Meet Lydia Jade Turner and Sarah McMahon. Both Lydia and Sarah are directors of BodyMatters, a specialist clinic established to both prevent and treat our current epidemic of disordered eating. They are also founding members of Collective Shout: for a world free of sexploitation. Today they write about the story which aired on The Sunday Night program last week titled 'thin is in,' which exposed the fashion industry's callous attitude towards women.
Last week, plus size model Jennifer Gomes appeared on The Sunday Night program, exposing “the ugly truth” behind the modelling industry. In a culture where thin is glorified, glamorised, and even justified under the guise of ‘obesity prevention,’ this expose could not come too soon.
Despite the deaths of numerous models both overseas and within Australia due to relentless pressure placed on them to be“elegantly wasted,” the Australian government’s response to this horrendous practice normalised by the fashion industry has been nothing short of disappointing and inadequate.
In a response to address poor body image which has been identified as the #1 concern for teenagers across Australia, the government put together The National Advisory Board for Body Image. This board recently proposed that a minimum age of sixteen be implemented for girls to “work or model in fashion shows targeting an adult audience”- however, this will hardly scrape the surface of what really needs to happen in order for these girls to be protected. While it’s a step in the right direction, it certainly does not go far enough: being sixteen does not make one immune to the horrors that too often accompany the pressures to have an emaciated appearance.
Gomes describes the lengths that many models go to, just to live up to the ‘ideal’ body, “...endless nights of cocaine, smoking, drinking coffee, doing a juice cleanse...” stating angrily “how dare they tell young girls they have to lose weight and go on a thousand calorie a day diet? It’s just ridiculous.”
The fashion industry’s response to this problem was summed up perfectly by designer Alex Perry who stated, “...those issues...um, I can’t be burdened with that.”
This idea that the industries involved in promoting unrealistic media images should not be held accountable for the consequences of their actions is unconscionable. The evidence is clear that the media’s unrealistic portrayal of a thin-ideal places its viewers at significant risk of body shame, which in turn significantly increases their risk of developing clinical eating disorders, unhealthy weight loss practices, long term weight gain, and depression.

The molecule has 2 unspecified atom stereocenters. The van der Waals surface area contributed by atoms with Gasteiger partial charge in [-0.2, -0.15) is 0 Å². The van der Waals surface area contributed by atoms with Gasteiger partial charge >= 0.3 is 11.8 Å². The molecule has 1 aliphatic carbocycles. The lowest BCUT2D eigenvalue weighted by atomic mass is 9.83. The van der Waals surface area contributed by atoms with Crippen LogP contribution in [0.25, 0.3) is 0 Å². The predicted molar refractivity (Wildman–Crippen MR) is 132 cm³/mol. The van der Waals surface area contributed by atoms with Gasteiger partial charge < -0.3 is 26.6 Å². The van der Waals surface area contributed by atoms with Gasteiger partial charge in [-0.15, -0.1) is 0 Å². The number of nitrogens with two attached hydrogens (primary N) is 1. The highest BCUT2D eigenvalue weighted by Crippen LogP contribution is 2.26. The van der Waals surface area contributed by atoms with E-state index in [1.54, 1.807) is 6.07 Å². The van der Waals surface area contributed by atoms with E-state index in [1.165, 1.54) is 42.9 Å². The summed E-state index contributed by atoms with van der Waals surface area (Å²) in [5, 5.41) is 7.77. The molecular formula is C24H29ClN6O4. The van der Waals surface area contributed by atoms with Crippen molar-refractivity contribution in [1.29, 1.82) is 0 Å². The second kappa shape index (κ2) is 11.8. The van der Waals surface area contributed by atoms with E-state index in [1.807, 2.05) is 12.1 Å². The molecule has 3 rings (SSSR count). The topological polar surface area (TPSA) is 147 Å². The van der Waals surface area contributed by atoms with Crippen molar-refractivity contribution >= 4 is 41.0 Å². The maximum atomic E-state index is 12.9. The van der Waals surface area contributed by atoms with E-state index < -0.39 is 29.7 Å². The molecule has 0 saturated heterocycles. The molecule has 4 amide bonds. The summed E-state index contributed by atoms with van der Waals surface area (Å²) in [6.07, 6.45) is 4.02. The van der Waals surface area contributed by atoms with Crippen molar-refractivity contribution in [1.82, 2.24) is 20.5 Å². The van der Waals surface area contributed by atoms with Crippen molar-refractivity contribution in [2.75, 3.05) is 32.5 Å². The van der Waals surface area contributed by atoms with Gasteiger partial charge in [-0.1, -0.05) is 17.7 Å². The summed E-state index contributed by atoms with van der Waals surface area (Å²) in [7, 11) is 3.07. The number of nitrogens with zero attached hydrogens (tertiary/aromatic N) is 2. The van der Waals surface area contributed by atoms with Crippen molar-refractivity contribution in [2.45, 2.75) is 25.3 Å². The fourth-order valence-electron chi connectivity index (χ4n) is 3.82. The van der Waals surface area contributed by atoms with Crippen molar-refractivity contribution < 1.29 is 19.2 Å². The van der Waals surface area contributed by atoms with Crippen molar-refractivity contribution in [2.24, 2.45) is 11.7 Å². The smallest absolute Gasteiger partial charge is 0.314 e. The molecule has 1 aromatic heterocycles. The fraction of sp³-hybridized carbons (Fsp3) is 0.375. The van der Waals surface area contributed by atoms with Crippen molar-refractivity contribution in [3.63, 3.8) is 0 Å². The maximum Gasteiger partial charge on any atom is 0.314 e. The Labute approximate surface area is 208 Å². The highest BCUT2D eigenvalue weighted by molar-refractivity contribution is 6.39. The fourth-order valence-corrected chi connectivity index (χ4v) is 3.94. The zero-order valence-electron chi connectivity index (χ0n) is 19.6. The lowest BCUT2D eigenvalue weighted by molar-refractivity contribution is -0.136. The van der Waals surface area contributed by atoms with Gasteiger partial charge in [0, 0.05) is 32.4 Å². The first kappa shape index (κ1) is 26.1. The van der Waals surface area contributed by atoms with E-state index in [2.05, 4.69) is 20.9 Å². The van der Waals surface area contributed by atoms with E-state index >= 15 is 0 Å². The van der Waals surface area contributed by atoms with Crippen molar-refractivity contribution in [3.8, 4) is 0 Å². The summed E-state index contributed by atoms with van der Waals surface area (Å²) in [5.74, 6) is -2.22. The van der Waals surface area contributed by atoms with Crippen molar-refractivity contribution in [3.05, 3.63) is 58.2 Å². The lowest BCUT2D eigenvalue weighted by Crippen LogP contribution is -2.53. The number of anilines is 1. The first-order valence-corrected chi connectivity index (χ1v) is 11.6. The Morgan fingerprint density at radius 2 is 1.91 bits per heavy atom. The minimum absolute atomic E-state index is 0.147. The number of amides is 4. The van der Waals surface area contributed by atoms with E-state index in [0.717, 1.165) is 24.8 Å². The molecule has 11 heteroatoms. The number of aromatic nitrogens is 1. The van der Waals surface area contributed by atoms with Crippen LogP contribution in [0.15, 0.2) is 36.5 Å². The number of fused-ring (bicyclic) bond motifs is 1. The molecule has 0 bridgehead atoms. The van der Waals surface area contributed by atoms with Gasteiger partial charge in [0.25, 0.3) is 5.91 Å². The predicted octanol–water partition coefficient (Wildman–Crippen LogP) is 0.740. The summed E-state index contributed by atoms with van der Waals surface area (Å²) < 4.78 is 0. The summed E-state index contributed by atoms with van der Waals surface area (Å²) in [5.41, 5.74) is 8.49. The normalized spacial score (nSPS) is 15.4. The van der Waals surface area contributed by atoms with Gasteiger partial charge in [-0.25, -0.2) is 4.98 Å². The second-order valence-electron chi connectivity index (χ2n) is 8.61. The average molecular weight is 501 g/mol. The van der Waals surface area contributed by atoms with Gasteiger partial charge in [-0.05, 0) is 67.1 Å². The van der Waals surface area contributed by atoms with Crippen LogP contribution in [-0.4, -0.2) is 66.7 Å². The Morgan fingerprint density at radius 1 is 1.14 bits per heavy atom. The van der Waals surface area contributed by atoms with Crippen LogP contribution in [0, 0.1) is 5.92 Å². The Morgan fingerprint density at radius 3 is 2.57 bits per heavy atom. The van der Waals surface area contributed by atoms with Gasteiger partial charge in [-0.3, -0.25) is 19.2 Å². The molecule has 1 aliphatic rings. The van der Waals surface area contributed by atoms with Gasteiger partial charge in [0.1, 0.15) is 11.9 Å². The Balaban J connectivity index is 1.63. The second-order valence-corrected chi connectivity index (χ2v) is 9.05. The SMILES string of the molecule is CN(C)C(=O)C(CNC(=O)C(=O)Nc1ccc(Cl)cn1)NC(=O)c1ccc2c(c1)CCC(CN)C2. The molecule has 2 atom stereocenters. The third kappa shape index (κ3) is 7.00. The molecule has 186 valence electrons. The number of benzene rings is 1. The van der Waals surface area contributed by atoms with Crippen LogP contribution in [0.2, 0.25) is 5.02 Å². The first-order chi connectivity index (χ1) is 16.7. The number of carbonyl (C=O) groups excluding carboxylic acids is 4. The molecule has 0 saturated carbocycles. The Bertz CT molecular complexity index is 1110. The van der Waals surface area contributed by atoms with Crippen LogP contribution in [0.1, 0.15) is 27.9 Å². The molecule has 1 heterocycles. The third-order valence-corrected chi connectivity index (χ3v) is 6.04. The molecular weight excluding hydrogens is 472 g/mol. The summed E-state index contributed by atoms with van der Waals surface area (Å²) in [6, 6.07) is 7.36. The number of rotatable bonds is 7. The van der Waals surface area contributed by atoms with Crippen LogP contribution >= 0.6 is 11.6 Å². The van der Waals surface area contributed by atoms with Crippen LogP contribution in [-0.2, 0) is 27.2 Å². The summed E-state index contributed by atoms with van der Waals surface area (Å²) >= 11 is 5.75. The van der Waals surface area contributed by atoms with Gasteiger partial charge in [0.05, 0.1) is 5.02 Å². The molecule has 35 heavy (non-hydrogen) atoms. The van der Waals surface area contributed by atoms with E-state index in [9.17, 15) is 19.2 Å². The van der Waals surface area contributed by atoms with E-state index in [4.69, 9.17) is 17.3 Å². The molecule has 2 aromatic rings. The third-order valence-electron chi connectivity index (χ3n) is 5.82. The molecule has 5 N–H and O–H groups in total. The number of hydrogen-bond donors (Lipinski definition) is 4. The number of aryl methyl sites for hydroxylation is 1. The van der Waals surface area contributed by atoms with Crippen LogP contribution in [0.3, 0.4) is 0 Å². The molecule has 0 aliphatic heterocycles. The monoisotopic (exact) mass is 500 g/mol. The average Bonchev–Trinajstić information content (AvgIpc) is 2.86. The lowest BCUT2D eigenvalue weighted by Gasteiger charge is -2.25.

Those who argue that the media need not change its current practices do the field of public health a great disservice. Certainly media literacy and prevention programmes designed to boost resiliency are important and necessary. However, to suggest that they in themselves are sufficient in counteracting the relentless bombardment of these harmful messages is misguided.
One only has to look to the heavy regulation of the tobacco industry to see that resiliency programmes alone are not enough. Australia is now one of the world’s leading nations in tobacco regulation and advertising, with the popularity of cigarettes being at an all-time low due to stigma, restricted areas for smoking, increased cost, and accurate public health information about the harms of smoking. The response to the pressures to engage in unhealthy weight loss behaviours will need to work in a similar manner: the industries involved in promoting an unrealistically thin ideal and unhealthy weight loss practices must be held accountable.
The idea that that ‘only thin sells’ is similarly irresponsible and not based on fact. Gomes and other size-10 (considered ‘plus-size’ by the fashion industry) models are already demonstrating that there is a demand for larger than ultra-thin models. Additionally beauty ideals are significantly culturally shaped – indeed there is great variation of beauty ideals over different eras and cultures – which means the current-day ideal that 'thin is in,' can actually be changed.
Perry’s assertion, that women choose to participate in this and therefore Naomi Wolf should just “calm down” about women’s oppression, is overly simplistic. Historically those who are oppressed usually learn to internalise the values of those in power. This is perhaps one of the reasons why foot-binding was a beauty practice that was carried out in China for centuries. Despite rendering girls crippled for life, the social consequences of not having bound feet were too great a price for most to not succumb to this ideal. Perry's response for Wolf to "calm down" is just an overused attempt by critics to position women's rights advocates as 'hysterical' so their assertions might be instantly dismissed.
Perry’s condescending attitude, littered with the term “honey” in an attempt to discredit Wolf’s message, is frankly disrespectful. His response to the interviewer’s remarks which highlight the damage he is doing to girls, is to defend his continual promotion of an ultra-thin ideal and reject more realistic portrayals, justified by the statement “so those girls can feel good about ordinary, not to show something aspirational?”As if the promotion of body shame is some minor detail to be overlooked in Perry's grand gift of “aspiration” to girls.
If the majority of the population is unable to meet the ideals put forth by Alex Perry and others within the fashion industry, except by engaging in harmful behaviours that involve drugs, crash diets, compulsive exercise, and starvation, then yes – maybe it is time girls were allowed to feel good about what is natural and healthy, or what Perry deceptively calls “ordinary.” No wonder a facebook page was started the night the interview was aired, titled, Boycott Alex Perry. Perhaps it’s time to join.